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BMA New Guide to Medicines and Drugs

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Genre: Health / Family / Lifestyle / Edition: 7Rev Ed / Paperback / 512 Pages / Book is published 2007-11-08 by Dorling Kindersley Publishers Ltd

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      16.07.2001 17:25
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      Ever wondered what the side-effects are of particular medicines or when you should phone your doctor if a perscribed or over the counter medicine has an ill effect on you? Well then you need this book. Its called ‘The British Medical Association New Guide to Medicines and Drugs’. It is printed by Dorling Kindersley (see www.dk.com)and I would seriously not be without it. It is totally invaluable. A complete home reference to over 2,500 medications ranging from Paracetamol for a headache to Cytotoxic drugs to cure certain types of cancer and everything in between. I’ll start at the beginning when l was looking through an offer booklet for softcover books and trying to decide which ones to choose. I saw this book at £1 (believe it or not) and thought that it may be useful. (see www.eTSP.co.uk) I used to have a copy years ago but it was outdated now so for a measly £1 l would replace it. I have used, obviously, information from the book in various parts of this op. The book tells you:- 1. Understanding and Using Drugs: Which includes, what are drugs, how are they classified, how do they work, methods of administration, drug treatment in special risk groups, drug tolerance and dependance and managing your drug treatment. 2. Drug Finder Index: With a Colour Identification guide, which gives you 14 pages of pictures of drugs and their names and the Drug Finder, giving an a-z of drugs and where they are found in the main pages of the book starting at abacavir (an antiviral drug for HIV/Aids) to Zymomet (a brand name for metronidazole, an antibacterial). This makes cruising the book much easier as you can simply and with great ease find what you are looking for. 3. Major Drug Groups: Self explanatory pages on the major drugs groups like Drugs used in Diabetes or Oral contraceptives. All go into great detail as to why the drug is used and how they work. 4. A-Z of Drugs. This is the
      main sector of the book with individual pages covering a-z of Medical drugs, a-z of vitamins and minerals, Drugs of Abuse, Alternative medicine, Drugs in Sport and Medicines and travel. Now you must agree that’s pretty comprehensive. Each page contains information about a particular drug, for example Terfenadine is a drug used for Hay fever and is a long acting anti-histamine. The book tells you its brand names, what it is used for, how it is taken, (orally or injected, etc) That you should not take this medication with grapefruit juice because it blocks the breakdown of the drug. Possible adverse effects from indigestion to fainting and palpatations and when you should call your doctor if you experience any of these effects. There is an area for ‘Special precautions’ ie. In pregnancy or whether infants can take this medicine. This is the major part of the book and takes up 250 out of the 496 pages, covering everything you can think of. 5. Glossary and Index, which is self explanatory. At the end of the book is a Drug Poisoning Emergency Guide telling you what to do in emergencies like a fit or anaphylactic shock. Very useful if someone visits and you think they may be a bit dodgy and at risk of causing an emergency keep the book close by, you never know ;-). The section on Vitamins is very useful as you never really know what the contraindications are, you just assume them to be safe but this book tells you everything you need to know. Also fascinating is the homeopathic section, for a minor ailment if you don’t want to take a traditional drug you can look up the homeopathic option (obviously not for a serious condition). For example, for hayfever you could take, Alium, Aresen. Alb, Euphrasia or Nat. Mur. I don’t know what these are but isn’t Alium from the onion family, so if you have hayfever eat loads of onions. You’ll have no friends cos you’ll stink of onions but then you w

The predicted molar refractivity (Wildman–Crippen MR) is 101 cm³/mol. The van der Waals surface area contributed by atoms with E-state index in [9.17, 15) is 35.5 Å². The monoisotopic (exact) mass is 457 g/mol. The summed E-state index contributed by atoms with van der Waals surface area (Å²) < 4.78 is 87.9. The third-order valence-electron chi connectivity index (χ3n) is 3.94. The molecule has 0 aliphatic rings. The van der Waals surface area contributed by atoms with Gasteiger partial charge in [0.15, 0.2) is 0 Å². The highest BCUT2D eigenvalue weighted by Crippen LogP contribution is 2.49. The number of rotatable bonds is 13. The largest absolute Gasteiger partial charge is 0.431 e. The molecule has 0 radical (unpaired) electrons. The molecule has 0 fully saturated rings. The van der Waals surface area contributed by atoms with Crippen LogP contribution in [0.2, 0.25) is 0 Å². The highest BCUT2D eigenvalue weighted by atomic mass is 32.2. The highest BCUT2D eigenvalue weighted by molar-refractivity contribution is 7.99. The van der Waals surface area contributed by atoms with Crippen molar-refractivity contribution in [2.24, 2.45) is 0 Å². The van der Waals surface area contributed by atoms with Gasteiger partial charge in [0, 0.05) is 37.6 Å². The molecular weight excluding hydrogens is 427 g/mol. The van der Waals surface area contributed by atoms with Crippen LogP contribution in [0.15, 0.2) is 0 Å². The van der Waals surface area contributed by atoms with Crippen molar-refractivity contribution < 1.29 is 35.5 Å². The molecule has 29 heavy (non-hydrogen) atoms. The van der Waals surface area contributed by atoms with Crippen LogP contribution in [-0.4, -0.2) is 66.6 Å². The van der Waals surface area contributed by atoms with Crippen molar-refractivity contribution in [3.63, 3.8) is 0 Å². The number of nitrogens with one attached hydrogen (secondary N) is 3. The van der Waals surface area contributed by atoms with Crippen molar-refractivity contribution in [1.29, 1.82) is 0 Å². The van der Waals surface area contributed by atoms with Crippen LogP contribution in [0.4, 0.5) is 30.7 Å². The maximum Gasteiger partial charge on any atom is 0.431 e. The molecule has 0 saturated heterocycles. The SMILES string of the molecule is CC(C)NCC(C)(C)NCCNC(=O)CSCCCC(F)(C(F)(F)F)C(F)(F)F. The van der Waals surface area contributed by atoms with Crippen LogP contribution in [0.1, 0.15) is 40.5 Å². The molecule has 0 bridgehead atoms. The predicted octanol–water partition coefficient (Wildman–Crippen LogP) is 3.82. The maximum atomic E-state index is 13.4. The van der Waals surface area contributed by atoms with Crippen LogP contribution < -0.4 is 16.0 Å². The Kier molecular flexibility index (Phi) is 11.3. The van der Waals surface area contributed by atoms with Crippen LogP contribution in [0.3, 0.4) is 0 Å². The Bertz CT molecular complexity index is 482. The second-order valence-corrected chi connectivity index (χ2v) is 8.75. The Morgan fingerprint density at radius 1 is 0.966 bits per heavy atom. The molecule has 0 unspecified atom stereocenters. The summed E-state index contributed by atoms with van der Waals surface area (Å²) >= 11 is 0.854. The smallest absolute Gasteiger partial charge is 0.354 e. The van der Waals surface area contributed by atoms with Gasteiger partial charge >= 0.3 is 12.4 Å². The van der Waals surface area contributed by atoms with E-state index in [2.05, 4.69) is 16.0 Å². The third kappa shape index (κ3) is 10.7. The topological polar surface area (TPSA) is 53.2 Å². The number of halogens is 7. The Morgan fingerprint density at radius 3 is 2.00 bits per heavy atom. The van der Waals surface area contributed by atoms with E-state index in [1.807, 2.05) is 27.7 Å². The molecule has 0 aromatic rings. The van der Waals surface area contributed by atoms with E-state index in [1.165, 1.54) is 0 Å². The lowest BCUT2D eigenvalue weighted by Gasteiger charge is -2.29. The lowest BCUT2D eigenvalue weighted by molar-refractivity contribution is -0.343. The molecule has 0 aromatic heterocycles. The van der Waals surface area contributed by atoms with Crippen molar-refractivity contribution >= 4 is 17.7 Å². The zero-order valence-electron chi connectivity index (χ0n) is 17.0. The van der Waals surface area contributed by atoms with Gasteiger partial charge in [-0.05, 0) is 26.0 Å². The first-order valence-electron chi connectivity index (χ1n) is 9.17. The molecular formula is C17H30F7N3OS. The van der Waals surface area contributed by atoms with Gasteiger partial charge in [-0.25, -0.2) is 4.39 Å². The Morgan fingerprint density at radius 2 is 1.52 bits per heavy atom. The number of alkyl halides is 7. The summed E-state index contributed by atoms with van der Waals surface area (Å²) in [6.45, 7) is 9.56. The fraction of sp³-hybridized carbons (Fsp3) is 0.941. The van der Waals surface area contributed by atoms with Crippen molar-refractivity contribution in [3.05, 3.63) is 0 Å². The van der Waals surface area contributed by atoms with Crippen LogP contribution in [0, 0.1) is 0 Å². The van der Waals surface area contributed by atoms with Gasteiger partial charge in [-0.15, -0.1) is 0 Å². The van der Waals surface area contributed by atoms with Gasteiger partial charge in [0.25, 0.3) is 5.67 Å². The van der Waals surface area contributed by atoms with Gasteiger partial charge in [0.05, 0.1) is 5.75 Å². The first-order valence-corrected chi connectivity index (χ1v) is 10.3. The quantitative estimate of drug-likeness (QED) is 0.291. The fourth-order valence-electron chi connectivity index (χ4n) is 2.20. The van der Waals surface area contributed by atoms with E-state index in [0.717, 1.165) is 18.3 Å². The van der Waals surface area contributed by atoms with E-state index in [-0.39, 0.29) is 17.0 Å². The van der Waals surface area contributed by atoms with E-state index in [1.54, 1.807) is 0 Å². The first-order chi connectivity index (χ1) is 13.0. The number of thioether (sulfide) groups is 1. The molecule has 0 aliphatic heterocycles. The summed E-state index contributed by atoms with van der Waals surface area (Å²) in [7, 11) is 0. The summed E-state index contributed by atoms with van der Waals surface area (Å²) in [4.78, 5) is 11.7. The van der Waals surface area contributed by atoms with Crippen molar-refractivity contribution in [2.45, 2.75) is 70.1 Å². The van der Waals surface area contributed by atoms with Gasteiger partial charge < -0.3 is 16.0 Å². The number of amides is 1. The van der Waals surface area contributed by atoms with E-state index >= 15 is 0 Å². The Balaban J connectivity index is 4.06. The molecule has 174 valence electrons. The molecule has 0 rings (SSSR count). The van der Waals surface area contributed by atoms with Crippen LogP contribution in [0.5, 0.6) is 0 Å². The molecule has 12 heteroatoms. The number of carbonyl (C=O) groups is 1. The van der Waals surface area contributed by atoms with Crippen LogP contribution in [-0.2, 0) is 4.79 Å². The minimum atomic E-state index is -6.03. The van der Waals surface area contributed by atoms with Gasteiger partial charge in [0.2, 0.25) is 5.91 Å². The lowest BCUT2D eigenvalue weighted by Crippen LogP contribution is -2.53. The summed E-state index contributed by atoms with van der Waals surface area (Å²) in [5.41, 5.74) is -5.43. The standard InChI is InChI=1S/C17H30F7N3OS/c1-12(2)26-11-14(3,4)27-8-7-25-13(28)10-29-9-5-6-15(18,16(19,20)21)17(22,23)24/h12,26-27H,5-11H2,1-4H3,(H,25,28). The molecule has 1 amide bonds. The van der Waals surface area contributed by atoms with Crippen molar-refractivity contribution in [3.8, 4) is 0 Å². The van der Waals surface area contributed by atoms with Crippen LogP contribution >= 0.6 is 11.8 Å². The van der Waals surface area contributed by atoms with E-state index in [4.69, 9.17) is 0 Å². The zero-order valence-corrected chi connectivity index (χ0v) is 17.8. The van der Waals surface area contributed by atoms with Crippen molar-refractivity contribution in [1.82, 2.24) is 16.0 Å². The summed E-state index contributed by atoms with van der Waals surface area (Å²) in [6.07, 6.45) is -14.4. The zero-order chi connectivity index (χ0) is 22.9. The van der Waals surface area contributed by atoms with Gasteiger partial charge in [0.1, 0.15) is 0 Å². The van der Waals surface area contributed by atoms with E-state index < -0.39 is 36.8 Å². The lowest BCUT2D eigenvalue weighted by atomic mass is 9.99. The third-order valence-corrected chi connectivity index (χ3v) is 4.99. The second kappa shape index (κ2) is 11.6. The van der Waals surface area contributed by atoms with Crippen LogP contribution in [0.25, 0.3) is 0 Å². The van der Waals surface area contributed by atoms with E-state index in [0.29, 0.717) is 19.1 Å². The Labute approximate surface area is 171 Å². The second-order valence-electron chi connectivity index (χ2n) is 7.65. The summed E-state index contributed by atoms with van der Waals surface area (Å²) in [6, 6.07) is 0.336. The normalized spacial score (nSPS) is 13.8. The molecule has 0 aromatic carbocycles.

ouldn’t anyway as you’d be sneezing all over them (the last two sentences are not to be taken seriously just in case some of you are rushing to the greengrocers for 10lb of (A,A,A,Aichoo) onions. They also have a page of useful names, addresses, phone and fax numbers and web site addresses for lots of medical societies to provide general information on medicines. Like NHS direct or The Addiction Recovery Foundation (now that’s one l may need for this addiction l have, Dooyoo know what l mean? Its reassuring to know its there for serious dooyoo’ers, you can get help!) I don’t take any medications now without checking them out in my little book. Its like having a pharmacist in your house (l prefer the book, my pharmacist is not very good looking). The really great thing it gives you is peace of mind as you know that if you get a reaction to a medication you can get information on how serious it may or may not be and what to do about it. Its great. Sorry if this op has been a bit over-informative compared to my normal ones but there’s only so much you can say about a book on medicines and drugs and anyone reading this hoping it is a book giving information as to where you can aquire medicines and drugs, TOUGH!!!!

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    • Product Details

      Gives important information about perscription and over the counter drugs including vitamins.